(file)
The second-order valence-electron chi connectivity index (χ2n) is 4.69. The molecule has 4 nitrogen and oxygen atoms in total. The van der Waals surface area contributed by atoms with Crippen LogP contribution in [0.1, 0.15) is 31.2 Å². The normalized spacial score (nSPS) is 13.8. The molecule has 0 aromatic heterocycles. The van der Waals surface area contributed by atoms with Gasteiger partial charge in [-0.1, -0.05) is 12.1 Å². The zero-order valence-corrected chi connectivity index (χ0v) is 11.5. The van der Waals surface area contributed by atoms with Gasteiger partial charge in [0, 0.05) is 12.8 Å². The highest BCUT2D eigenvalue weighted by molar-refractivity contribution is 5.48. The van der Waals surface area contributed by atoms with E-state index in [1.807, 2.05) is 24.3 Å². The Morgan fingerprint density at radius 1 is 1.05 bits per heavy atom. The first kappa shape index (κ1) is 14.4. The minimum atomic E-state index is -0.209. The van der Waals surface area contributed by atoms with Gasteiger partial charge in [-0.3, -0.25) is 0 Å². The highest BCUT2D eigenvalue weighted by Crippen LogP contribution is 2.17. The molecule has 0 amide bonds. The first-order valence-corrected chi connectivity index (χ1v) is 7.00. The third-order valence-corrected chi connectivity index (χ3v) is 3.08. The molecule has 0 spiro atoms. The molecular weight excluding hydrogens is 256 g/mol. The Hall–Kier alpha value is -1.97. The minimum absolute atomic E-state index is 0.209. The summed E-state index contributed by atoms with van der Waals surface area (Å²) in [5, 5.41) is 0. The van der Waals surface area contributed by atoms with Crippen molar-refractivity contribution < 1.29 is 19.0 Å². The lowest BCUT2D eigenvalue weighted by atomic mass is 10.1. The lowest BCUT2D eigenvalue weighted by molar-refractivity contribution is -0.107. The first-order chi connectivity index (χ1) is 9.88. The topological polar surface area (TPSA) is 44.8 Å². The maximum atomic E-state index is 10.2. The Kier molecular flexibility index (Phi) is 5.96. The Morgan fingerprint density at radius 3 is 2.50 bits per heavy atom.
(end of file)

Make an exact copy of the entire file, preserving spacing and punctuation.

The second-order valence-electron chi connectivity index (χ2n) is 4.69. The molecule has 4 nitrogen and oxygen atoms in total. The van der Waals surface area contributed by atoms with Crippen LogP contribution in [0.1, 0.15) is 31.2 Å². The normalized spacial score (nSPS) is 13.8. The molecule has 0 aromatic heterocycles. The van der Waals surface area contributed by atoms with Gasteiger partial charge in [-0.1, -0.05) is 12.1 Å². The zero-order valence-corrected chi connectivity index (χ0v) is 11.5. The van der Waals surface area contributed by atoms with Gasteiger partial charge in [0, 0.05) is 12.8 Å². The highest BCUT2D eigenvalue weighted by molar-refractivity contribution is 5.48. The van der Waals surface area contributed by atoms with E-state index in [1.807, 2.05) is 24.3 Å². The Morgan fingerprint density at radius 1 is 1.05 bits per heavy atom. The first kappa shape index (κ1) is 14.4. The minimum atomic E-state index is -0.209. The van der Waals surface area contributed by atoms with Gasteiger partial charge in [-0.3, -0.25) is 0 Å². The highest BCUT2D eigenvalue weighted by Crippen LogP contribution is 2.17. The molecule has 0 amide bonds. The first-order valence-corrected chi connectivity index (χ1v) is 7.00. The third-order valence-corrected chi connectivity index (χ3v) is 3.08. The molecule has 0 spiro atoms. The molecular weight excluding hydrogens is 256 g/mol. The Hall–Kier alpha value is -1.97. The minimum absolute atomic E-state index is 0.209. The summed E-state index contributed by atoms with van der Waals surface area (Å²) in [5, 5.41) is 0. The van der Waals surface area contributed by atoms with Crippen molar-refractivity contribution < 1.29 is 19.0 Å². The lowest BCUT2D eigenvalue weighted by atomic mass is 10.1. The lowest BCUT2D eigenvalue weighted by molar-refractivity contribution is -0.107. The first-order chi connectivity index (χ1) is 9.88. The topological polar surface area (TPSA) is 44.8 Å². The maximum atomic E-state index is 10.2. The Kier molecular flexibility index (Phi) is 5.96. The Morgan fingerprint density at radius 3 is 2.50 bits per heavy atom.